Appreciation: Bill Burkette Of The Vogues 1942-2018

Friday, 02 March 2018 09:41 AM Written by 


Last October, following the death of singer Jimmy Beaumont, leader of the Skyliners, members of the group and other Pittsburgh vocal acts played a special benefit for Bill Burkette, original lead singer of Pittsburgh classic pop vocal group the Vogues, who suffered from lymphoma. Burkette died yesterday at 75. Burkette was part of the original Vogues, alongside Chuck Blasko, Don Miller and Hugh Geyer with the group from the time they organized in 1958 at Turtle Creek High School as the Val-Aires.

Their first single, released on the Willette label (named for original manager Elmer Willette) in 1959, was re-released nationally by Coral Records

1959: "Laurie My Love"

Once post-high school military and higher education was out of the way, the group, still the Val-Aires, re-formed, now working with Pittsburgh music legend Nick Cenci on a new direction with doo-wop out of vogue Beatlemania sweeping the nation. They found it by covering a song by British vocalist Petula Clark of "Downtown" fame and her producer Tony Hatch.

The single appeared under a new name: the Vogues, on the Co & Ce label owned by Herb Cohen and Cenci. It set the stage for the counter-intuitive approach they'd use during the decade. Burkette's clear, distinctive baritone stood out on every one of their biggest hits, and the vocal chemistry between he, Blasko, Miller and Geyer was undeniable.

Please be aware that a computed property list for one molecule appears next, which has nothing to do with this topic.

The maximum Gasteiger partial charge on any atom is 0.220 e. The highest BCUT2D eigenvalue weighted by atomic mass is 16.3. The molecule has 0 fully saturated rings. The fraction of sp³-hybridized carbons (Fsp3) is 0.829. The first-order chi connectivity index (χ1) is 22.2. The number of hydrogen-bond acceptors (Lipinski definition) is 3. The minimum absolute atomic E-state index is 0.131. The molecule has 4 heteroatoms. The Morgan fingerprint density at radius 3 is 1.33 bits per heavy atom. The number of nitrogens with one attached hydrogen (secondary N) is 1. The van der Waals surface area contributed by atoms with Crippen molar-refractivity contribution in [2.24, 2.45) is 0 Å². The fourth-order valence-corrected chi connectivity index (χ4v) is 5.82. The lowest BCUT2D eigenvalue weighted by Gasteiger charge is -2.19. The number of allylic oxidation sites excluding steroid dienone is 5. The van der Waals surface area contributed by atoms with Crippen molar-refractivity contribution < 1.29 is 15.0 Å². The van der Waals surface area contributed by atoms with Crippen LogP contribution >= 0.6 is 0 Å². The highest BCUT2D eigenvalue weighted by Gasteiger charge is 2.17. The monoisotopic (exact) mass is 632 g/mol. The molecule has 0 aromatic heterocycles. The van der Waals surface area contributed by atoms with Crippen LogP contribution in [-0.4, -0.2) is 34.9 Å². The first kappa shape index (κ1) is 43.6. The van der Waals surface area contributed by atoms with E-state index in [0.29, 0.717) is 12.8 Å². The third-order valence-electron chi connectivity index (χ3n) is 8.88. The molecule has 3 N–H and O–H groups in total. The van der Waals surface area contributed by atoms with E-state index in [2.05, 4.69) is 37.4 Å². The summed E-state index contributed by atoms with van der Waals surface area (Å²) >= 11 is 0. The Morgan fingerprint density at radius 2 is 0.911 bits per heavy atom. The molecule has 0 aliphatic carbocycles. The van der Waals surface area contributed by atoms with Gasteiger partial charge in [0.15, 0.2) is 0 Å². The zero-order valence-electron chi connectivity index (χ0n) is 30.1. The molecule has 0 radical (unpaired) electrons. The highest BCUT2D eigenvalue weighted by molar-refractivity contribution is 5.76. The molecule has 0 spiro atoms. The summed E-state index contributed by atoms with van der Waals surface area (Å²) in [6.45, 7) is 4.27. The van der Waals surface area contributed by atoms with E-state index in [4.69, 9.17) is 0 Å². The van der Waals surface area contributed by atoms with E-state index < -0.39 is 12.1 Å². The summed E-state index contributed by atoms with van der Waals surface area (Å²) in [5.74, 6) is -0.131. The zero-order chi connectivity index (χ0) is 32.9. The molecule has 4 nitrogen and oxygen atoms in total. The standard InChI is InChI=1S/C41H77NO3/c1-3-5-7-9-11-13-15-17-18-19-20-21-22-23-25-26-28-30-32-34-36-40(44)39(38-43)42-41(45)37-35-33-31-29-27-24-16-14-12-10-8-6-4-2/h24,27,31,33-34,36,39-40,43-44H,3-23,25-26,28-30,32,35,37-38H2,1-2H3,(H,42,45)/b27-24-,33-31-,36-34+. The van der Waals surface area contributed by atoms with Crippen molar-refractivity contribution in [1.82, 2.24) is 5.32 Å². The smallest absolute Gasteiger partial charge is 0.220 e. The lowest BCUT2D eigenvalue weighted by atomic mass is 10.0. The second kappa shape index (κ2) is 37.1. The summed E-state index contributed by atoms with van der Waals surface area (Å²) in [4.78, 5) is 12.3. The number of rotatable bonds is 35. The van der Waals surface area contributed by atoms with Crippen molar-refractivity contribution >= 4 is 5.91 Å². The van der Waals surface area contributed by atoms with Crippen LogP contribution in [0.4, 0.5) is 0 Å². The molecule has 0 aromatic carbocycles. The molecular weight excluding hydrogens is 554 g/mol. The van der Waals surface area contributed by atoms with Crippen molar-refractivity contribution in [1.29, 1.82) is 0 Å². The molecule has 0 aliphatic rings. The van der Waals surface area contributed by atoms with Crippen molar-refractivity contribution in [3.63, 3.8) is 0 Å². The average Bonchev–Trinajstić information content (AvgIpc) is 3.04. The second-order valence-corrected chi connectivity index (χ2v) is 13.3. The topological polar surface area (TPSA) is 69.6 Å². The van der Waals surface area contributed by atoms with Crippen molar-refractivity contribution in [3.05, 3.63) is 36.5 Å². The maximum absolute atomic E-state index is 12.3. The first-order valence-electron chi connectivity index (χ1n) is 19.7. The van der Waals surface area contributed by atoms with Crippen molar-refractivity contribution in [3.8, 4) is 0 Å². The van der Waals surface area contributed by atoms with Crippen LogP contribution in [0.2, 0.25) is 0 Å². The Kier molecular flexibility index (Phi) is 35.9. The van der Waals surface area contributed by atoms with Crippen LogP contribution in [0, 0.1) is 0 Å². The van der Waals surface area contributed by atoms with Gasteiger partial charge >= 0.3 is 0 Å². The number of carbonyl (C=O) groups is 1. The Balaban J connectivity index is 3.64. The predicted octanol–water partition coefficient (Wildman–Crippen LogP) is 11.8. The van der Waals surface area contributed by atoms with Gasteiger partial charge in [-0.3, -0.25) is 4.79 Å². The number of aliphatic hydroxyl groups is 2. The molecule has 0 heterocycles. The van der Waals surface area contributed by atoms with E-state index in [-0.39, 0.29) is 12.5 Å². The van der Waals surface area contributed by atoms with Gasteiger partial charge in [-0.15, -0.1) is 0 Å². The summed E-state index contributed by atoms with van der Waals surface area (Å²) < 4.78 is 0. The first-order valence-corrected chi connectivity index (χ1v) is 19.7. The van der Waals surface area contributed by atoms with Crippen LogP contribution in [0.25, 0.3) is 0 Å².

1965: "You're The One" (# 4 nationally)

They followed it with "Five O' Clock World," written by Nashville singer-songwriter Allen Reynolds. The group recorded it in Pittsburgh using an instrumental track recorded in Nashville,

1965: "Five O' Clock World" (# 4 nationally)

Burkette and company sing "Five O' Clock" live (no lip-synch) on NBC's Hullaballoo.

1966: "Magic Town" (# 21 nationally) Personally, I consider this their greatest ballad.

The group moved to Reprise Records in 1968, home of Frank Sinatra and Dean Martin. With Dick Glasser producing, they revived a 1962 single first recorded by a very obscure LA guitarist named Glen Campbell, made a hit that same year when the Lettermen covered Campbell's single.

1968: "Turn Around, Look At Me." (# 7 nationally)

Burkette remained with the group's changing lineup until the early 1980's when he went into sales with a home improvement company. Residing in Murrysville with his wife and three children, he never gave up singing. When member Stan Elich and a partner brought the Vogues name, a court battle with original Vogue Chuck Blasko ensued over who could use the name. A settlement allowed both groups to coexist, Blasko's working in 14 Western PA counties, Elich's everywhere else.

Around 2008, 2000s, Burkette and Geyer joined Elich's Vogues. 

2011: Wheeling WVA: "Five O' Clock World" with Burkette and Geyer.

Many in the hipper-than-thou era of the sixties, the years of the Beatles, Joplin, Hendrix, the Dead and Woodstock, considered the music of the Vogues corny by comparison. Over half a century of endless changes has vindicated the Vogues' counter-intuitive approach. Their classic records defined by Burkette's lead vocals, like the original hits by the Skyliners and Del-Vikings, have and will stand the test of time.


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